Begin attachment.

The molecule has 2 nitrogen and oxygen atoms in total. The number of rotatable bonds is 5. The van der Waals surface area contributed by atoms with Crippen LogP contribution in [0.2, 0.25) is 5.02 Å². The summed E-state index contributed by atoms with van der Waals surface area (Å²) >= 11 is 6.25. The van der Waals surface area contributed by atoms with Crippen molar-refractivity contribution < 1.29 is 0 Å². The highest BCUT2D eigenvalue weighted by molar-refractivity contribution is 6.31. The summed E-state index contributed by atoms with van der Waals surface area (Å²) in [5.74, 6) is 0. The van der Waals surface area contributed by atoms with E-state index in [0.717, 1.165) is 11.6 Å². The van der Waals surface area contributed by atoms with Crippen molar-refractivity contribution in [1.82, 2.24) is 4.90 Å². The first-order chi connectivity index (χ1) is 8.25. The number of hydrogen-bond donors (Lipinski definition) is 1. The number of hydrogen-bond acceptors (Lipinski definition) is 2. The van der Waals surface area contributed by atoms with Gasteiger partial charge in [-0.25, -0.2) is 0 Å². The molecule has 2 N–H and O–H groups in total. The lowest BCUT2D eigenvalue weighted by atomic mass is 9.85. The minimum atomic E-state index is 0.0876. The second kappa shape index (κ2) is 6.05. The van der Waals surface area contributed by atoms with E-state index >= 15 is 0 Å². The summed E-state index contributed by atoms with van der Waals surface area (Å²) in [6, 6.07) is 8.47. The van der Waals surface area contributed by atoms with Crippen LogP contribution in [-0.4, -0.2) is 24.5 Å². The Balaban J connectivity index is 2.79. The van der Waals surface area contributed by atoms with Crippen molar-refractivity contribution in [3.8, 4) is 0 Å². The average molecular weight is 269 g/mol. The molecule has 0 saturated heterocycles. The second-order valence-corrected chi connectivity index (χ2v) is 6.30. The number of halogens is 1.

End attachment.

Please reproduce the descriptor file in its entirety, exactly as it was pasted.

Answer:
The molecule has 2 nitrogen and oxygen atoms in total. The number of rotatable bonds is 5. The van der Waals surface area contributed by atoms with Crippen LogP contribution in [0.2, 0.25) is 5.02 Å². The summed E-state index contributed by atoms with van der Waals surface area (Å²) >= 11 is 6.25. The van der Waals surface area contributed by atoms with Crippen molar-refractivity contribution < 1.29 is 0 Å². The highest BCUT2D eigenvalue weighted by molar-refractivity contribution is 6.31. The summed E-state index contributed by atoms with van der Waals surface area (Å²) in [5.74, 6) is 0. The van der Waals surface area contributed by atoms with E-state index in [0.717, 1.165) is 11.6 Å². The van der Waals surface area contributed by atoms with Crippen molar-refractivity contribution in [1.82, 2.24) is 4.90 Å². The first-order chi connectivity index (χ1) is 8.25. The number of hydrogen-bond donors (Lipinski definition) is 1. The number of hydrogen-bond acceptors (Lipinski definition) is 2. The van der Waals surface area contributed by atoms with Gasteiger partial charge in [-0.25, -0.2) is 0 Å². The molecule has 2 N–H and O–H groups in total. The lowest BCUT2D eigenvalue weighted by atomic mass is 9.85. The minimum atomic E-state index is 0.0876. The second kappa shape index (κ2) is 6.05. The van der Waals surface area contributed by atoms with E-state index >= 15 is 0 Å². The summed E-state index contributed by atoms with van der Waals surface area (Å²) in [6, 6.07) is 8.47. The van der Waals surface area contributed by atoms with Crippen LogP contribution in [-0.4, -0.2) is 24.5 Å². The Balaban J connectivity index is 2.79. The van der Waals surface area contributed by atoms with Crippen molar-refractivity contribution in [3.8, 4) is 0 Å². The average molecular weight is 269 g/mol. The molecule has 0 saturated heterocycles. The second-order valence-corrected chi connectivity index (χ2v) is 6.30. The number of halogens is 1.